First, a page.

Muffins, toast, waffles, cereals, coffee and juice, as much as you could stuff, I can confirm the Green River Super 8 did a fine breakfast. Full for the day, it was time to depart for the south, I had high hopes of a few dog towns by the day's end.

Well Utah was amazing, two species of bird that I remember - Osprey and Turkey Vulture - and almost nothing else to jump up and down about. To be fair, it was a mere slither of the state that I passed through and I was fairly impressed by the roadside geology lesson as we progressed southward, regular billboards highlighting each rock formation as we passed, with added detail outlining its age, what fossils had been found in the area and what mighty beasts had trod on the soils several millennia before me. From a wildlife angle however I thought Utah was going to be a near complete blank - and so it would have been if I'd kept my eyes closed for the last few kilometres to the border with Colorado! But instead, a treat - dog towns a'plenty, the inhabitants in this case White-tailed Prairie Dogs. Right cute critters, hundreds of them lining the road in colony after colony, sentinal guards peeping up from earthern mounds, many more dozens risking suicide in mad dashes across the road.

And over the border into Colorado I went, the White-tailed Prairie Dogs petering out amost immediately. Still, this new state on my U.S. tick list soon started adding additional bits and bobs to my diary, a Golden Eagle, a Loggerhead Shrike, several Sage Thrashers, a Great Blue Heron flying over. Up and over the 2500 metre Douglas Peak, down into grasslands north of Grand Junction, Lark Sparrows by the roadside, Mountain Bluebirds too, plus ...yet more dog towns, very nice. A quick stop and there I was, watching my second lot of White-tailed Prairie Dogs of the day, a dood couple of dozen this time.

And with that, on we rolled, our final destination of the day looming on the horizon, the towering red sandstone cliffs of Colorado National Monument. Up the narrow winding road, hairpins and dramatic views, White-throated Swifts hurtling metres overhead, Rock Wrens prancing over boulders, rock pinnacles rising a hundred metres, a contrast indeed to the grasslands stretching to the north. Erected the tent in the picturesque campsite atop the plateau, then set off to enjoy the scenery now bathed in a late afternoon sunlight. Coyote and Rock Squirrels, Violet-green Swallows amongst the hordes of White-throated Swifts, Say's Phoebe and smart Black-throated Sparrows, here endeth another day.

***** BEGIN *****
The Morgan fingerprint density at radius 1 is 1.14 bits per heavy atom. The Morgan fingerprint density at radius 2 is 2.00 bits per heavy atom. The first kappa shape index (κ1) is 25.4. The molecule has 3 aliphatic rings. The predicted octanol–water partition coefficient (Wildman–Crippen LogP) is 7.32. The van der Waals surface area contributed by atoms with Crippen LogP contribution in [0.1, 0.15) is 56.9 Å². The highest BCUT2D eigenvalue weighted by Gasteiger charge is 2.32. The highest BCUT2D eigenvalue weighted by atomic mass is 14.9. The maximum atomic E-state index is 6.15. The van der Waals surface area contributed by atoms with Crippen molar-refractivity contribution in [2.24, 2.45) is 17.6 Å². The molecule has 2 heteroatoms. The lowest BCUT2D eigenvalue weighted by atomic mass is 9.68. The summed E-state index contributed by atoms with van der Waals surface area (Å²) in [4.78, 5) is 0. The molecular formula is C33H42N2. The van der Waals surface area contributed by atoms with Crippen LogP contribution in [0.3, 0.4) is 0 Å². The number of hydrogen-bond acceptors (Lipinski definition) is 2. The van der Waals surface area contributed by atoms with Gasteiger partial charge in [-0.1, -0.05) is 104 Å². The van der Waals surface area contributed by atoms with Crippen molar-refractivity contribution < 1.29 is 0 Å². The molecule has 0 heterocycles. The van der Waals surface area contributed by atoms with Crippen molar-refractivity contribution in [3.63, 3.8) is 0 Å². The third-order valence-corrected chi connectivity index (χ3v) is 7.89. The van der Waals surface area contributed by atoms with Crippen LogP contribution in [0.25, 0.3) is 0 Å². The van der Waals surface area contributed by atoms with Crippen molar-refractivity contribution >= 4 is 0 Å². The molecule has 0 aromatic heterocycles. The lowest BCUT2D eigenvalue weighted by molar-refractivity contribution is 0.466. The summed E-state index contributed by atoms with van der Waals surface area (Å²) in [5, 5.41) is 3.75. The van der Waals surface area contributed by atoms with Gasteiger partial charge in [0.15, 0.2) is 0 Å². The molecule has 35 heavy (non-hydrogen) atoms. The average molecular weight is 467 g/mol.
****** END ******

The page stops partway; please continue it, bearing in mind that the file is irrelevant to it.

27 July. Colorado National Monument.

Dawn, descended to the valley bottoms, the idea to bird in the ravines beneath the high cliffs. Bighorn Sheep on the way down, plus Hopi Chipmunk and Rock Squirrel. As with the day previous, the first hour after sunrise was strangely quiet, the birds of these arid lands seemingly in need of a few rays of the sun to get the blood stirring. Up a rocky trail I strolled, perched atop a massive boulder to enjoy the unfolding play of colour - a rising sun dancing with the reds and oranges of the canyon walls and rock pinnacles, parched yellows and greens of the scrub, most pleasant. Early lizards scuttled across, birds were beginning to stir - rather stonking Black-throated Sparrows commonplace, Blue-Grey Gnatcatchers too. Ash-throated Flycatchers conducting sorties, Say's Phoebes likewise, plus my first Northern Mockingbirds of the trip, quite a few Black-chinned Hummingbirds and small flocks of roving Juniper Titmice. Desert Cottontails pranced about, but highlight of the morning was a pair of White-tailed Antelope Squirrel, right little stunners they are.

Back at the campsite, time for morning coffee - spent half the time flicking our now dwindling supply of grapes across to eager Woodhouse's Scrub-Jays, a little flock soon gathering. It was only after the trip that I was actually to discover Woodhouse's Scrub-Jays are now a new species, the Western Scrub-Jay complex now separated into several species. By 10 a.m., it was already very hot, the temperatures well above 30 C and still rising. A rather unproductive day thereafter followed, much of the middle of the day spent exploring the scenic delights of Colorado Monument before dropping down to Devil's Kitchen picnic area to have a little siesta. Highlights, Gambel's Quails strutting through the dust, a Golden Eagle drifting over, Say's Phoebes on rocks here and there.

Added a flock of Mountain Bluebirds en route back, plus a mega flock of Pinyon Jays, a minimum of 50 moving through broken woodland scrub. And then, with a few hours of days still to kill, we decided upon a change of scenery, returning to the grasslands to the north.